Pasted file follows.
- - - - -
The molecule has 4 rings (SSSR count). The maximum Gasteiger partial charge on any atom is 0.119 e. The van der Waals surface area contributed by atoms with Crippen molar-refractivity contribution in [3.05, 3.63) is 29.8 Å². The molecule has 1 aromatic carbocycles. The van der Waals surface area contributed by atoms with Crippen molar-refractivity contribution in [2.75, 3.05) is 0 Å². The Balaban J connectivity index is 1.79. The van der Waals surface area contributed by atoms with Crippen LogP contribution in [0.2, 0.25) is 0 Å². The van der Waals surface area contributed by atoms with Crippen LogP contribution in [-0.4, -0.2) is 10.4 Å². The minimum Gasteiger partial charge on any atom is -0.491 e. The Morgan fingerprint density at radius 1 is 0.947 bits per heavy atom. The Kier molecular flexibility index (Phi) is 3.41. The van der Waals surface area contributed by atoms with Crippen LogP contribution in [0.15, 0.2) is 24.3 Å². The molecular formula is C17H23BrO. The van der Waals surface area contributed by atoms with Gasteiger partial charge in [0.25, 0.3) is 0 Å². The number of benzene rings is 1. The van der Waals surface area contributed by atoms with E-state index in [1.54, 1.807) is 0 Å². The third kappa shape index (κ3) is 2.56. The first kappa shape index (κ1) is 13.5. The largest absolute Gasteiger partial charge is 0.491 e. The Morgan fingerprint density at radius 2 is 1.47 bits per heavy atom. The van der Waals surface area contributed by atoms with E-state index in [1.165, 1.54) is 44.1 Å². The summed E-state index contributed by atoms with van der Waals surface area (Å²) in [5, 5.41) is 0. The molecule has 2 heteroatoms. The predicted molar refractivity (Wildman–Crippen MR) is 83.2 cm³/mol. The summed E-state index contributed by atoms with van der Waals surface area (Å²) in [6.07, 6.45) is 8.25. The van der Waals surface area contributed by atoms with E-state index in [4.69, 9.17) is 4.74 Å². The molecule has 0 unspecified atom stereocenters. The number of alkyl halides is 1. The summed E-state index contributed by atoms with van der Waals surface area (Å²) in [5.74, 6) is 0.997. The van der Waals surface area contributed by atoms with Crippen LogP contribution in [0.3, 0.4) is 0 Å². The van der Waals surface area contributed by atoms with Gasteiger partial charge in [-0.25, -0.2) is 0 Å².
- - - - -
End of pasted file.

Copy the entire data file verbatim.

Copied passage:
The molecule has 4 rings (SSSR count). The maximum Gasteiger partial charge on any atom is 0.119 e. The van der Waals surface area contributed by atoms with Crippen molar-refractivity contribution in [3.05, 3.63) is 29.8 Å². The molecule has 1 aromatic carbocycles. The van der Waals surface area contributed by atoms with Crippen molar-refractivity contribution in [2.75, 3.05) is 0 Å². The Balaban J connectivity index is 1.79. The van der Waals surface area contributed by atoms with Crippen LogP contribution in [0.2, 0.25) is 0 Å². The van der Waals surface area contributed by atoms with Crippen LogP contribution in [-0.4, -0.2) is 10.4 Å². The minimum Gasteiger partial charge on any atom is -0.491 e. The Morgan fingerprint density at radius 1 is 0.947 bits per heavy atom. The Kier molecular flexibility index (Phi) is 3.41. The van der Waals surface area contributed by atoms with Crippen LogP contribution in [0.15, 0.2) is 24.3 Å². The molecular formula is C17H23BrO. The van der Waals surface area contributed by atoms with Gasteiger partial charge in [0.25, 0.3) is 0 Å². The number of benzene rings is 1. The van der Waals surface area contributed by atoms with E-state index in [1.54, 1.807) is 0 Å². The third kappa shape index (κ3) is 2.56. The first kappa shape index (κ1) is 13.5. The largest absolute Gasteiger partial charge is 0.491 e. The Morgan fingerprint density at radius 2 is 1.47 bits per heavy atom. The van der Waals surface area contributed by atoms with E-state index in [1.165, 1.54) is 44.1 Å². The summed E-state index contributed by atoms with van der Waals surface area (Å²) in [5, 5.41) is 0. The molecule has 2 heteroatoms. The predicted molar refractivity (Wildman–Crippen MR) is 83.2 cm³/mol. The summed E-state index contributed by atoms with van der Waals surface area (Å²) in [6.07, 6.45) is 8.25. The van der Waals surface area contributed by atoms with E-state index in [4.69, 9.17) is 4.74 Å². The molecule has 0 unspecified atom stereocenters. The number of alkyl halides is 1. The summed E-state index contributed by atoms with van der Waals surface area (Å²) in [5.74, 6) is 0.997. The van der Waals surface area contributed by atoms with Crippen LogP contribution in [0.3, 0.4) is 0 Å². The van der Waals surface area contributed by atoms with Gasteiger partial charge in [-0.25, -0.2) is 0 Å².